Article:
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Estimating Value Added 2.Generating Empirical Bayes Estimates of Non- Experimental Teacher Effects.

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Empirical Bayes Methods Goal: Forecast teacher performance next year (BLUP) Forecast is prediction of persistent teacher component “Shrinkage” estimator = posterior mean: E(μ|M) = Mβ Weight ( β ) placed on measure increase with: Correlation with persistent component of interest Reliability with which measure is estimated (which may vary by teacher – e.g. based on sample size) Can apply to any measure (value added, video rating, etc.) or combination of measures (composite estimates)

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Error components Performance measure (M jc ) for teacher j in classroom c is noisy estimate of persistent teacher effect (μ j ). Noise consists of two independent components: classroom component (θ jc ) representing peer effects, etc. sampling error (ν jc ) if measure averages over students, videos, raters, etc. (variance depends on sample size) Model for error prone measure: M jc = μ j + θ jc + ν jc

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Prediction in simple case Using one measure (M) to predict teacher performance on a possibly different measure (M') in a different classroom simplifies to predicting the persistent teacher component: E(μ' j |M jc ) = M jc β j Optimal weights (β j ) analogous to regression coefficients: β j = Cov(μ' j,M jc )/Var(M jc ) = Cov(μ' j,μ j )/[Var(μ j )+Var(θ jc )+Var(ν jc )] = {Cov(μ' j,μ j )/Var(μ j )}*{Var(μ j )/[Var(μ j )+Var(θ jc )+Var(ν jc )]} = {β if M jc had no noise}*{reliability of M jc }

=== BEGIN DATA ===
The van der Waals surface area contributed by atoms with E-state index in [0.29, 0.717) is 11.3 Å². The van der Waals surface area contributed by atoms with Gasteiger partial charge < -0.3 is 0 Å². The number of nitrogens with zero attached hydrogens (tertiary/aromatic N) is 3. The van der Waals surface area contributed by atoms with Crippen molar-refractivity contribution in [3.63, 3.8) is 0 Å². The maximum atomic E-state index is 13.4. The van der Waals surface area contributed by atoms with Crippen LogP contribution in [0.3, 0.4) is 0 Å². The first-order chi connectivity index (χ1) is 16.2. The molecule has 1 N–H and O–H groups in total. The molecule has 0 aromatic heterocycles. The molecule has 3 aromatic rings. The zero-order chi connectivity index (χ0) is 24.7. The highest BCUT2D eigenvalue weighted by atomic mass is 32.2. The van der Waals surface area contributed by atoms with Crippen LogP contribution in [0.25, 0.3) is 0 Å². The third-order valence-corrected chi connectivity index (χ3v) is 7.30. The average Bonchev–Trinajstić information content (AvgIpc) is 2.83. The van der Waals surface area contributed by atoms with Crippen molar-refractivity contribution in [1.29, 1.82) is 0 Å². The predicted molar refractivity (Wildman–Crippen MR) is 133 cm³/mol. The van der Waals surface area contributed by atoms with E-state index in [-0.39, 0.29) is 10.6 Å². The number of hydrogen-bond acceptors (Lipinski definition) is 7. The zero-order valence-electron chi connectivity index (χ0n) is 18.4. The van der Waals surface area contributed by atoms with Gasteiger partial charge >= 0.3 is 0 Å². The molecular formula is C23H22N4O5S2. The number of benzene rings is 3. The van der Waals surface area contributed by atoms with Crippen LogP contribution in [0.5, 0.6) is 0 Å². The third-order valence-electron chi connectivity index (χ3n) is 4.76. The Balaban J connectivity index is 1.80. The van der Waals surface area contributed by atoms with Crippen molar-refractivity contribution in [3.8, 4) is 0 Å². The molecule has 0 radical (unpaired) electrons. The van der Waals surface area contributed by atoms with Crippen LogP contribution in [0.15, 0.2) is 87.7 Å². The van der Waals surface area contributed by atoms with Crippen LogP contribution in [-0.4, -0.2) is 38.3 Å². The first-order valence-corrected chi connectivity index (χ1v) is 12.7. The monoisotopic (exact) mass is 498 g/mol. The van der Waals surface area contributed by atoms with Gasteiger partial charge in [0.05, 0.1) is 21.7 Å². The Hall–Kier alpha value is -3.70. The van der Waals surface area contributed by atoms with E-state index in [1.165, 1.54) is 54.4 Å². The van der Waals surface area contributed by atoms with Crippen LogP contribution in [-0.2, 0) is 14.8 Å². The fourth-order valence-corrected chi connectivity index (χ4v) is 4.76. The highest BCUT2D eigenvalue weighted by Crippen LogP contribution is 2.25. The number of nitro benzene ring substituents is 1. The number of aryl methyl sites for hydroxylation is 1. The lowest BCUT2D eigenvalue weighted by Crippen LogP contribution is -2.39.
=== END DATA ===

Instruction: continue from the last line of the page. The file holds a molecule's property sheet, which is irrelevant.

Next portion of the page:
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Two Key Measurement Problems Reliability/Instability Imprecision transitory measurement error E.g., low correlation across classrooms Validity/Bias Persistently misrepresent performance (e.g. student sorting) Test scores capture only one dimension of performance Depends on design, content, & scaling of test Validity & reliability determine a measures ability to predict performance Correlation of measure with true performance = (correlation of persistent part of measure with true performance) * (square root of reliability) E.g., Teacher certification versus value added

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Statistical Tests of Model Assumptoins Experimental forecasting test (Kane & Staiger) Observational specification tests (Rothstein) Quasi-experimental forecasting test (Carrell & West)